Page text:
Narrated by the mother of Russia’s last tsar, this vivid, historically authentic novel brings to life the courageous story of Maria Feodorovna, one of Imperial Russia’s most compelling women, who witnessed the splendor and tragic downfall of the Romanovs as she fought to save her dynasty in its final years. 

  • 5 out of 5 stars
  • One of C.W. Gortner Best!!

  • By Mark Regiec on 07-13-18

Romanov Empress brought to life by Gortner

Overall
5 out of 5 stars
Performance
5 out of 5 stars
Story
5 out of 5 stars

Reviewed: 07-14-18

This is one of the best offerings by C.W. Gortner and some of the best historical fiction I have read in a long time. The characters are well developed (in particular Feodorovna). The book is well researched and entertaining. We get a picture of the Tzarina Alexandar that is somewhat different than the usual but utterly believable. Perhaps Feodorovna’s son Nicholas could have been a little more fleshed out. But one most remember that this is his mother’s story and not his. The narrator did an adequate job. This is a long book but it is utterly readable/audible. Enjoy.

  • It's OK That You're Not OK

  • Meeting Grief and Loss in a Culture That Doesn't Understand
  • By: Megan Devine
  • Narrated by: Megan Devine
  • Length: 7 hrs and 19 mins
  • Unabridged
  • Overall
    4.5 out of 5 stars 187
  • Performance
    4.5 out of 5 stars 160
  • Story
    4.5 out of 5 stars 158

Megan Devine offers a profound new approach to both the experience of grief and the way we help others who have endured tragedy. Having experienced grief from both sides - as both a therapist and as a woman who witnessed the accidental drowning of her beloved partner - Megan writes with deep insight about the unspoken truths of loss, love, and healing.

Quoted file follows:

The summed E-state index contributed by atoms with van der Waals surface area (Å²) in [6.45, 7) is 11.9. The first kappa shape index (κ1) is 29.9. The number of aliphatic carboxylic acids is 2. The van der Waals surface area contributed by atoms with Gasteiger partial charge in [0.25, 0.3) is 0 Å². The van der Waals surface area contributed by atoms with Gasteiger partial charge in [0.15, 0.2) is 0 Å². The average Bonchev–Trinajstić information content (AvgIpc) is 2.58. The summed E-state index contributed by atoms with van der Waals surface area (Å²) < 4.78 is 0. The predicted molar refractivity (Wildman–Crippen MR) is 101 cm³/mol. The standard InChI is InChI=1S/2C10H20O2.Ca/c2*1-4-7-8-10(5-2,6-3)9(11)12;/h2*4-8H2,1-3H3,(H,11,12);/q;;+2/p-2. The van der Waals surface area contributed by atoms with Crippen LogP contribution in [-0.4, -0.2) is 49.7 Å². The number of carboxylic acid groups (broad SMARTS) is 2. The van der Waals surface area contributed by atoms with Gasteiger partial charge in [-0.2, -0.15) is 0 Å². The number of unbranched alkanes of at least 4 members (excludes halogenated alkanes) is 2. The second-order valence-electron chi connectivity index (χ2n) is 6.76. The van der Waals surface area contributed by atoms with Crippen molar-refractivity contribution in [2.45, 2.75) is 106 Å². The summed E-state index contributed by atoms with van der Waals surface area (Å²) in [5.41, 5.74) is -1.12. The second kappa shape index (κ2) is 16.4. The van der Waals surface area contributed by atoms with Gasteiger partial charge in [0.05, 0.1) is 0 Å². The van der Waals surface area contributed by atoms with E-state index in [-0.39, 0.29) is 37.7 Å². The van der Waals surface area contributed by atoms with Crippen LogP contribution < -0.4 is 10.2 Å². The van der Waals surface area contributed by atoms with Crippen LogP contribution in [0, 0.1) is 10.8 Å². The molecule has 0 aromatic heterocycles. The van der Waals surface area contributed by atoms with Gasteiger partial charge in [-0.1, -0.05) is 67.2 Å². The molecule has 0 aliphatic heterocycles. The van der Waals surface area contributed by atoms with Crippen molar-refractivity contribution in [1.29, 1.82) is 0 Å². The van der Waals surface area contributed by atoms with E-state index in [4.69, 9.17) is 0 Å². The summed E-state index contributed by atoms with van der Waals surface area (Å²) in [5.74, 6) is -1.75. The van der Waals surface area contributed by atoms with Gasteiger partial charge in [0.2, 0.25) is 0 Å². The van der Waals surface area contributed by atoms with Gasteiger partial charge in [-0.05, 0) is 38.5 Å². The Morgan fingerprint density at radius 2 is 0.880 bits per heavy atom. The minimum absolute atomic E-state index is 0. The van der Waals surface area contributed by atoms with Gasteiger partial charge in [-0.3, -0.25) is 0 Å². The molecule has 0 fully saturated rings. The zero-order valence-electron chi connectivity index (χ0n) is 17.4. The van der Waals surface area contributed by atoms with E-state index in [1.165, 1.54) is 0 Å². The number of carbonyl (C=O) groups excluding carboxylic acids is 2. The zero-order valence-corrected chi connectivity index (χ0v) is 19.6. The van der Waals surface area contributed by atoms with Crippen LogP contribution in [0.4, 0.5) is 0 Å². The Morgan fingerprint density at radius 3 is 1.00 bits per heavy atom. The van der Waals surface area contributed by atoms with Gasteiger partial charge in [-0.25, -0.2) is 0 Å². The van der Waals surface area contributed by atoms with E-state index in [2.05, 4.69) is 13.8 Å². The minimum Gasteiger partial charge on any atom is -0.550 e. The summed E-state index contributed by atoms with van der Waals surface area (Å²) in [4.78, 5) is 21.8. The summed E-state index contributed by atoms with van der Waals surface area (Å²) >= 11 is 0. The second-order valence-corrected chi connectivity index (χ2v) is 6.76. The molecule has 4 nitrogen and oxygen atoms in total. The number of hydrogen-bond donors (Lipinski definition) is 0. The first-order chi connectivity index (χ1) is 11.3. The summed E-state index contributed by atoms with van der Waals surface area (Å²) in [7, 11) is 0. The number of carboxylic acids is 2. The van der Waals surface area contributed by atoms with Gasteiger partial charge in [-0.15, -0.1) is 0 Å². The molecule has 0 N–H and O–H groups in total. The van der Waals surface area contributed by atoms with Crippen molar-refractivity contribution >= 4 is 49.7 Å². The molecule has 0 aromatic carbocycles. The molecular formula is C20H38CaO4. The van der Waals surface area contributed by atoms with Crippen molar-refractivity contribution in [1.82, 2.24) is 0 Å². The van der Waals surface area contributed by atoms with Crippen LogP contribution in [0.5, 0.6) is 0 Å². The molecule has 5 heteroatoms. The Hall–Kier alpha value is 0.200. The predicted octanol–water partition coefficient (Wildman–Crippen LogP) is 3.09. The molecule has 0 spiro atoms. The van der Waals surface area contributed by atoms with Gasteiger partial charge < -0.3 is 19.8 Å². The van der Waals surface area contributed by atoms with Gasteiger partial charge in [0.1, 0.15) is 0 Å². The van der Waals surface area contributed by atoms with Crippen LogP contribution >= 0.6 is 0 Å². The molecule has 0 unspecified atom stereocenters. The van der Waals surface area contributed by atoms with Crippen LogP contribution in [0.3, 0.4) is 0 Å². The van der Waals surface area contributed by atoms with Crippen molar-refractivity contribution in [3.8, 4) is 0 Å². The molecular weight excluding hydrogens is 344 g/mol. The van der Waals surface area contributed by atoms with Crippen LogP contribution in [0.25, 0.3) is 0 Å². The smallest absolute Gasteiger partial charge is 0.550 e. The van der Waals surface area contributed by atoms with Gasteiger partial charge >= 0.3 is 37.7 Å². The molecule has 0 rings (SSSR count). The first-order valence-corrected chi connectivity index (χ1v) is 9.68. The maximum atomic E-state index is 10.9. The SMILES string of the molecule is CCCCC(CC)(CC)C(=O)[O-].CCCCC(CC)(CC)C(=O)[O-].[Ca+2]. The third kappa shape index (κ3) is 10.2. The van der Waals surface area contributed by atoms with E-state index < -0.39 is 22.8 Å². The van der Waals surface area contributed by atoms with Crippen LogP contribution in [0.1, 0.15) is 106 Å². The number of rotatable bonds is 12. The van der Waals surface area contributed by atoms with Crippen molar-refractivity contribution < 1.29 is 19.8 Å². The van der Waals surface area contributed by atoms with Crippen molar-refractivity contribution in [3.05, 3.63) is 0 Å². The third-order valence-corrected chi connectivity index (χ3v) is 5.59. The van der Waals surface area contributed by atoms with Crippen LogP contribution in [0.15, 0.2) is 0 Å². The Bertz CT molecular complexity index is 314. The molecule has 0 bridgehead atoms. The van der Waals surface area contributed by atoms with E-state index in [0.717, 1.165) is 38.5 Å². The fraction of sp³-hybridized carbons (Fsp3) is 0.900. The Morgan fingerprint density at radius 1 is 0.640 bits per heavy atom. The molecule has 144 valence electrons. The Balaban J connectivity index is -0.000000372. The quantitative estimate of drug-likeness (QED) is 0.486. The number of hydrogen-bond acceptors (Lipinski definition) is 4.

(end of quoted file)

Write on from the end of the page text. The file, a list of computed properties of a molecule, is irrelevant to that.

• 5 out of 5 stars
  • Transfigurative treatise on grief

  • By Robert B. Davis on 10-20-17

Essential work on grieving and surviving

Overall
5 out of 5 stars
Performance
5 out of 5 stars
Story
5 out of 5 stars

Reviewed: 03-02-18

I recommend this book for those who grieve as well as their loved ones. It deals with the realities of grieving rather than denying the pain of loss. By empowering those who grieve to go through the process the author also empowers healing.

The content benefits greatly by being read by the author. Again, this is an excellent work which I have found most helpful in dealing with the recent loss of a loved one.

  • Catherine De Medici

  • By: Leonie Frieda
  • Narrated by: Anna Massey
  • Length: 6 hrs and 43 mins
  • Abridged
  • Overall
    4 out of 5 stars 134
  • Performance
    4.5 out of 5 stars 100
  • Story
    4 out of 5 stars 102

Leonie Frieda has returned to original sources and re-read the thousands of letters left by Catherine de Medici. There has not been a biography in English of Catherine for many years, and she believes that the time has come to show her as one of the most influential women in 16th-century Europe.

  • 5 out of 5 stars
  • An outstanding performance of an excellent book

  • By Zaubermond on 05-24-11

Excellent book on a Medici Mother, Queen, Survivor

Overall
4 out of 5 stars
Performance
4 out of 5 stars
Story
3 out of 5 stars

Reviewed: 07-26-15

If you could sum up Catherine De Medici in three words, what would they be?

This book was a surprise to me. The author has synthesized all the meticulous research she has obviously done and then presented us with a Catherine who is complex, pragmatic, and strong, but above all, believable. Catherine has remained remote and muted through my other reading about her. I have not been able to understand how she seemed to be so apparently subservient at some times in her life and so controlling at other. After reading this book I feel that I have a good sense of how her character could have developed gradually so that she behaved differently at different times in her life, given her experiences since girlhood and through a marriage that was anything if not peculiar (there were definitely three people in it).